Dental Problems in School-Age Children
Teaching your children regular brushing and flossing habits can go a long way toward preventing many kinds of dental problems. But even with good oral hygiene habits, your preschooler or school-age child can develop a problem with his or her mouth or teeth. While some of these problems can be treated at home, others may require the care of a dentist or other health care professional.
Canker sores are small ulcers on the inside of the mouth or on the tongue. They are usually flat and have a gray, white, or yellow center. A canker sore may begin as a small bump or red spot. Although harmless and not contagious, canker sores can be painful. Researchers are not exactly sure what causes canker sores, but biting the inside of the mouth or tongue may be one trigger. Stress or being tired may be another cause.1,2
Although there is no cure for canker sores, you can help your child ease the pain with these suggestions:1,2
Do not feed your child acidic, spicy, or hot foods or beverages. These can irritate the canker sore.
Give your child acetaminophen or ibuprofen to help with the pain.
Apply an over-the-counter medicine ointment to the canker sore. Some medicines help numb the pain of the canker sore, while others protect the surface of the sore from irritation. There are several brands you can choose from or ask your child’s dentist for a suggestion.
Your child’s dentist or doctor may prescribe a medicine to treat the canker sores.
The good news is that canker sores usually go away within two weeks. If your child has a canker sore for more than two weeks, call his or her doctor.1
Tooth decay is the number one chronic childhood condition. And yet, 90 percent of tooth decay is preventable.3
Tooth decay—also known as caries or cavities—begins when bacteria that live naturally in the mouth forms plaque on the teeth. That plaque then interacts with food debris left on the teeth and forms acids that eat away at the hard outer coating of the tooth.3
All children are at risk for tooth decay. But by choosing a healthy diet and teaching your child good oral hygiene skills, you can help prevent tooth decay. Here’s how:3
Limit sweets. While many foods contribute to caries, foods high in sugars and starches are more likely to cause decay.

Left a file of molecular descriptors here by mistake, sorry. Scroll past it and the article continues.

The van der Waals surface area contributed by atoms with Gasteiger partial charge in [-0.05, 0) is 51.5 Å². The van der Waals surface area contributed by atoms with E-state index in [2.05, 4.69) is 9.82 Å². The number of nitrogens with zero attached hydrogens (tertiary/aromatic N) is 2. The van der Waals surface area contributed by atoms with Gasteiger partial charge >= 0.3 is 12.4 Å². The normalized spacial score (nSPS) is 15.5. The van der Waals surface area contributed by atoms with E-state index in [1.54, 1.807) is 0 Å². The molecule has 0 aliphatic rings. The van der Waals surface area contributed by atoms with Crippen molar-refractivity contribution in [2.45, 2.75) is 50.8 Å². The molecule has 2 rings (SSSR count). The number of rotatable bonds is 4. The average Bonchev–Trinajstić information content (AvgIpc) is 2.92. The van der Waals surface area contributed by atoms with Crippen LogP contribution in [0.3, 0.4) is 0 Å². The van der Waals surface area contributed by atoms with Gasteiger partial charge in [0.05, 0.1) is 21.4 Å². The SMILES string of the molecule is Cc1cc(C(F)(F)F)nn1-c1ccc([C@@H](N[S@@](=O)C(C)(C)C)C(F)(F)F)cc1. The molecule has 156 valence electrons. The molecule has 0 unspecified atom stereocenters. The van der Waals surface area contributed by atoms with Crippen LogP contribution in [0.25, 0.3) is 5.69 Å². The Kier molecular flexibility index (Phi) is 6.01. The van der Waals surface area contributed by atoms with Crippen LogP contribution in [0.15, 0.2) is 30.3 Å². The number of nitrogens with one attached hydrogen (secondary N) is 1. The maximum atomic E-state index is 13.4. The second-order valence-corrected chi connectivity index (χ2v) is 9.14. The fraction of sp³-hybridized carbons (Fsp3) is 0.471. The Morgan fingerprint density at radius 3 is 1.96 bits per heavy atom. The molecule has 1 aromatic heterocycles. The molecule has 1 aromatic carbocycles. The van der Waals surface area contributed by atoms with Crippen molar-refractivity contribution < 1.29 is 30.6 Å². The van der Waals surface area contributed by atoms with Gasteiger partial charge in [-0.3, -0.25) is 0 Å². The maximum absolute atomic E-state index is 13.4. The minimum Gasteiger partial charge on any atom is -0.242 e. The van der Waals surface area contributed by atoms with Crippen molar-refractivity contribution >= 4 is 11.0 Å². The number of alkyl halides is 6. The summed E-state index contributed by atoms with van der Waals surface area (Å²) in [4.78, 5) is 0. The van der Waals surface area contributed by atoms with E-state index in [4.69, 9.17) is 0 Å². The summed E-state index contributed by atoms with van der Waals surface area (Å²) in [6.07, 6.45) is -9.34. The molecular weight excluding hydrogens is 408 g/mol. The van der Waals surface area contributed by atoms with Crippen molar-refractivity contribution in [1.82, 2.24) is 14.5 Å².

Encourage good hygiene habits. Help your child brush gently using fluoride toothpaste, at least twice a day, with special attention to the gum line, and floss at least once a day.
Schedule regular cleaning and checkups with your child’s dentist. The dentist may also recommend special fluoride treatments or sealants for your child’s teeth.
A toothache can have several causes—these include tooth decay, periodontal (gum) disease, infection, grinding of the teeth, a trauma to the tooth, or an abnormal bite.4
If your child has a toothache for any reason, call your child’s dentist. If you cannot get an appointment right away, try these home treatments while you are waiting.5
Give your child an over-the counter pain reliever, such as acetaminophen.
Rub your child’s tooth and gum with an antiseptic that contains benzocaine.
If the tooth or mouth has been injured, place a cold compress on your child’s cheek to help reduce pain and swelling. Do not put heat or aspirin on the sore area. (If your child has facial swelling or the tooth has been knocked out or loosened, see your dentist or go to the emergency room right away.)
1 “Canker Sores and Cold Sores.” Journal of the American Dental Association. March 2005, vol. 136, pp. 415.
2 “Canker Sores: What Are They and What Can You Do About Them?” American Academy of Family Physicians. American Family Physician . July 1, 2000, vol. 62, no. 1, pp. 160.
3 “What Causes Tooth Decay?” Academy of General Dentistry, February 2007. www.agd.org/public/oralhealth/Default.asp?IssID=295&Topic=C&ArtID=1156#body Accessed 2010.
4 “Toothaches.” U.S. National Library of Medicine and the National Institutes of Health, February 22, 2010. www.nlm.nih.gov/medlineplus/ency/article/003067.htm Accessed 2010.
5 “What Causes a Toothache?” Academy of General Dentistry, October 2008. www.agd.org/support/articles/?ArtID=1362 Accessed 2010.